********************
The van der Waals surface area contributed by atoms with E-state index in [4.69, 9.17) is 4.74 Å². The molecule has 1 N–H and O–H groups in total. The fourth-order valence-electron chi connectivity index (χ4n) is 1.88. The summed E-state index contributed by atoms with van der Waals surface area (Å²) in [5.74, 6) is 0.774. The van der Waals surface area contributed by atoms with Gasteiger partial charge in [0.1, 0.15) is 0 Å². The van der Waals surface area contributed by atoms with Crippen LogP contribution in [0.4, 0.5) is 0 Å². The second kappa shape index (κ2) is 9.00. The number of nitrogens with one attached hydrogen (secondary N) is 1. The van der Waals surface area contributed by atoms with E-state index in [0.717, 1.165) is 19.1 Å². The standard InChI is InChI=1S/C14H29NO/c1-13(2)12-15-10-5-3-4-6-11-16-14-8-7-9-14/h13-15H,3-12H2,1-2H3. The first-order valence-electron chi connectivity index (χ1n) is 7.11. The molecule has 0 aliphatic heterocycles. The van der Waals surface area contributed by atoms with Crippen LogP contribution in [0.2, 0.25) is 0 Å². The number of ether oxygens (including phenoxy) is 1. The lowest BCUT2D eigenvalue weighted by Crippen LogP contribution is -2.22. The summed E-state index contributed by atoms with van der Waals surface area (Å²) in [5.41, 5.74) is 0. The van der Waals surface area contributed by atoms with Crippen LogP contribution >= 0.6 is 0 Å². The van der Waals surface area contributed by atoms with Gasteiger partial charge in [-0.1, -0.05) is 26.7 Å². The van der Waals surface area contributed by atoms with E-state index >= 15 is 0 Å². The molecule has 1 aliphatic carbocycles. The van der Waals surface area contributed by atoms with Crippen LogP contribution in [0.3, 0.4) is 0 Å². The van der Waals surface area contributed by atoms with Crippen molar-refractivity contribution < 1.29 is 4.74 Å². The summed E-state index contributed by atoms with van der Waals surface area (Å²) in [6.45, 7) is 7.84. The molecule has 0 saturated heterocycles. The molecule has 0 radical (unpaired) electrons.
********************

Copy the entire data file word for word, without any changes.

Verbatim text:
The van der Waals surface area contributed by atoms with E-state index in [4.69, 9.17) is 4.74 Å². The molecule has 1 N–H and O–H groups in total. The fourth-order valence-electron chi connectivity index (χ4n) is 1.88. The summed E-state index contributed by atoms with van der Waals surface area (Å²) in [5.74, 6) is 0.774. The van der Waals surface area contributed by atoms with Gasteiger partial charge in [0.1, 0.15) is 0 Å². The van der Waals surface area contributed by atoms with Crippen LogP contribution in [0.4, 0.5) is 0 Å². The second kappa shape index (κ2) is 9.00. The number of nitrogens with one attached hydrogen (secondary N) is 1. The van der Waals surface area contributed by atoms with E-state index in [0.717, 1.165) is 19.1 Å². The standard InChI is InChI=1S/C14H29NO/c1-13(2)12-15-10-5-3-4-6-11-16-14-8-7-9-14/h13-15H,3-12H2,1-2H3. The first-order valence-electron chi connectivity index (χ1n) is 7.11. The molecule has 0 aliphatic heterocycles. The van der Waals surface area contributed by atoms with Crippen LogP contribution in [0.2, 0.25) is 0 Å². The number of ether oxygens (including phenoxy) is 1. The lowest BCUT2D eigenvalue weighted by Crippen LogP contribution is -2.22. The summed E-state index contributed by atoms with van der Waals surface area (Å²) in [5.41, 5.74) is 0. The van der Waals surface area contributed by atoms with Crippen LogP contribution >= 0.6 is 0 Å². The van der Waals surface area contributed by atoms with Gasteiger partial charge in [-0.1, -0.05) is 26.7 Å². The van der Waals surface area contributed by atoms with E-state index >= 15 is 0 Å². The molecule has 1 aliphatic carbocycles. The van der Waals surface area contributed by atoms with Crippen LogP contribution in [0.3, 0.4) is 0 Å². The van der Waals surface area contributed by atoms with Crippen molar-refractivity contribution < 1.29 is 4.74 Å². The summed E-state index contributed by atoms with van der Waals surface area (Å²) in [6.45, 7) is 7.84. The molecule has 0 saturated heterocycles. The molecule has 0 radical (unpaired) electrons.